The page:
In addition Grav offers "Skeletons" which are basically packaged versions of their application anyone can build that are bundled with a theme, plugins, and content to jumpstart a new site. Imagine wanting to setup a Photography site using WordPress and all the steps you might take to get there, this let's you skip all that are start up with an instance that already has everything pre-configured so you can start adding your content and playing around rather than spending hours fiddling with a bunch of settings and finding the right plugins and themes. So I grabbed a few skeletons and made it a dropdown option to choose one during install.

Get Your Grav On

I have to say so far I'm super impressed. Not only is Grav fast since there's no database to make calls back and forth to, but it feels like incredibly modern software. There are some geekier options around the edges for power users (per-page front matter editing and YAML configs to name a few) but the presence of an admin plugin that puts the authoring tools right there on your domain is a huge step that's often absent in most flat file content management systems. And of course the big benefit to systems like this is since all the data lives directly on the file system your entire site is infinitely more portable. Moving to a new host or grabbing a backup is as simple as taking a copy of your files and away you go.

I spent so much time playing with getting the installer right I haven't had time to really dig into the software itself more than just a few quick tests but I have a lot of great plans for it. For one, our current documentation is built using Mkdocs but that requires external editing, pushing to the server, and then running a script to build the site each time a change is made. Converting it to Grav means we could author directly on the site and still push to our GitHub repo automatically and have both be in sync. And wouldn't you know there's an RTFM skeleton that looks heavily based on the ReadTheDocs theme we currently use with Mkdocs and looks perfect for documentation sites.

Get Your Grav On

I'm looking forward to playing with Grav more to see what's possible and I know plenty of folks who have been interested in the idea of flat file systems like Jekyll that could appreciate an easy-to-use system like this. We pushed the installer out to our shared hosting systems over the weekend and I hope to get access for all our institutions in the coming week as we make some updates there. And I'm glad to have been curious enough to read Paul's bio and find out more about what he's up to with it as a starting point for my own explorations with the software. As always, Reclaim Hosting gives back to me as much if not more than what I give it.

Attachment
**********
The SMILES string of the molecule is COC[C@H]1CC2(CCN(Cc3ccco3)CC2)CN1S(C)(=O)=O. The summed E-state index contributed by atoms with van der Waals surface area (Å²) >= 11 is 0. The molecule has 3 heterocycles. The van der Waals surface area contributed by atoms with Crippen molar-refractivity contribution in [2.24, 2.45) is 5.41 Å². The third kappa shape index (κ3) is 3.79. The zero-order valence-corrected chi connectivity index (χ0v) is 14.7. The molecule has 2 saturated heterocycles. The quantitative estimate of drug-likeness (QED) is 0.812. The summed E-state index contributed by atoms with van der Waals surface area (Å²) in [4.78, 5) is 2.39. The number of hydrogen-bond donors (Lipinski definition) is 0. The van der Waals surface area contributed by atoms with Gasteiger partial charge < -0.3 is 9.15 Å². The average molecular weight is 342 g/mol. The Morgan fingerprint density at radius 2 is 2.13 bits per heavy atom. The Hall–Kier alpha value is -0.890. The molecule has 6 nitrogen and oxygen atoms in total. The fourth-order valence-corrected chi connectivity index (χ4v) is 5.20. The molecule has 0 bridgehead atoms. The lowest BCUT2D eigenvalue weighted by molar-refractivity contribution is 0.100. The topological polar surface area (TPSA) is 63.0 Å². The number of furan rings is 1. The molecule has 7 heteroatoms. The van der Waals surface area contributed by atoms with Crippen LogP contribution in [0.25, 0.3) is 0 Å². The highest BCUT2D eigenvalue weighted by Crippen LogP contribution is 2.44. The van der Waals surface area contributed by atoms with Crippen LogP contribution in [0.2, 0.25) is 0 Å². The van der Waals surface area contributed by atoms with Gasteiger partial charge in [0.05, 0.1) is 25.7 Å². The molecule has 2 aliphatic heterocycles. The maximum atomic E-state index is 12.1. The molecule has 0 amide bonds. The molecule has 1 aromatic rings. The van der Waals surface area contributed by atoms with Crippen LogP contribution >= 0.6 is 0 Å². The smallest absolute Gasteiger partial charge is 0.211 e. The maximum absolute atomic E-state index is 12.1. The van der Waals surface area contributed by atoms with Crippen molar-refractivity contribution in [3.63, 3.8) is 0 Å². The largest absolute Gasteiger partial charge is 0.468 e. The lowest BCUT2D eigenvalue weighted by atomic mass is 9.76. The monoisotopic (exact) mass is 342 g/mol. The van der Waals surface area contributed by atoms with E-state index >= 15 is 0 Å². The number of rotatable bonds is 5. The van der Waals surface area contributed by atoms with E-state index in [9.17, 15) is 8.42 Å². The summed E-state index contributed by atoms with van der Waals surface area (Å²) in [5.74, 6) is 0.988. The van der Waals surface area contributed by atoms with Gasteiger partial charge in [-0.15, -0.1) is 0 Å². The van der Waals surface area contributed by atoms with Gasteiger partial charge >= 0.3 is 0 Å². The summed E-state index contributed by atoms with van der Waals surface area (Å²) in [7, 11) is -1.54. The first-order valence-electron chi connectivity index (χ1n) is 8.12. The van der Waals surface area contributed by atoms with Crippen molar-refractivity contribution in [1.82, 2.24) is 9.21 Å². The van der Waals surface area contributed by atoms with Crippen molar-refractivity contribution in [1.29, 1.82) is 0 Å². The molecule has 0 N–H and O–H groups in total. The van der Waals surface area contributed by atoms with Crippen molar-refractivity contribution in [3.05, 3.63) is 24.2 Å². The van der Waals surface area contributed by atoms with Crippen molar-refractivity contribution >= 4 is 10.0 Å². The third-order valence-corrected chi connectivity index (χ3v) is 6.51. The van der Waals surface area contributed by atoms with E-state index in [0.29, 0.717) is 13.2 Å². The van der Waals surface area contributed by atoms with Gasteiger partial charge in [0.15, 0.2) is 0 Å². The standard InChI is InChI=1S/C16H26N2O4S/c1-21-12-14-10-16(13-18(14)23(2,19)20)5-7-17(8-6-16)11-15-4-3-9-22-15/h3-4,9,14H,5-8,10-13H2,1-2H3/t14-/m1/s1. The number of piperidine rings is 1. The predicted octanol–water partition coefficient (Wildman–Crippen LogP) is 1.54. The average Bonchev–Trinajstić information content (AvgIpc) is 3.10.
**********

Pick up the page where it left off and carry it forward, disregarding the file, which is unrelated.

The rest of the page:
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Get Your Grav On

Get Your Grav On

One of the many roles I have a Reclaim Hosting is keeping an eye on our Twitter account and interacting with folks there. I'm no power-user on Twitter but it's a space I know and I'm happy to support and respond to folks there. On Saturday a tweet came in from a new user, Paul Hibbitts mentioning his beginning explorations with our service.

I like to know who I'm talking to so I took a peak at his profile and ended up at his blog where he's doing some really interesting work bringing content out of the LMS and into his own domain using a piece of software that was new to me called Grav. Grav (which is short for Gravity) is a flat file CMS meaning there's no database to deal with. It uses Markdown for authoring content similar to the ever-popular Jekyll, but what struck me was not only how easy it is to install on a server (you just need PHP to make it run) but also that there were admin tools built in to allow an authoring interface, a configuration area, plugin and theme installation and updating, even backups.

Get Your Grav On

Get Your Grav On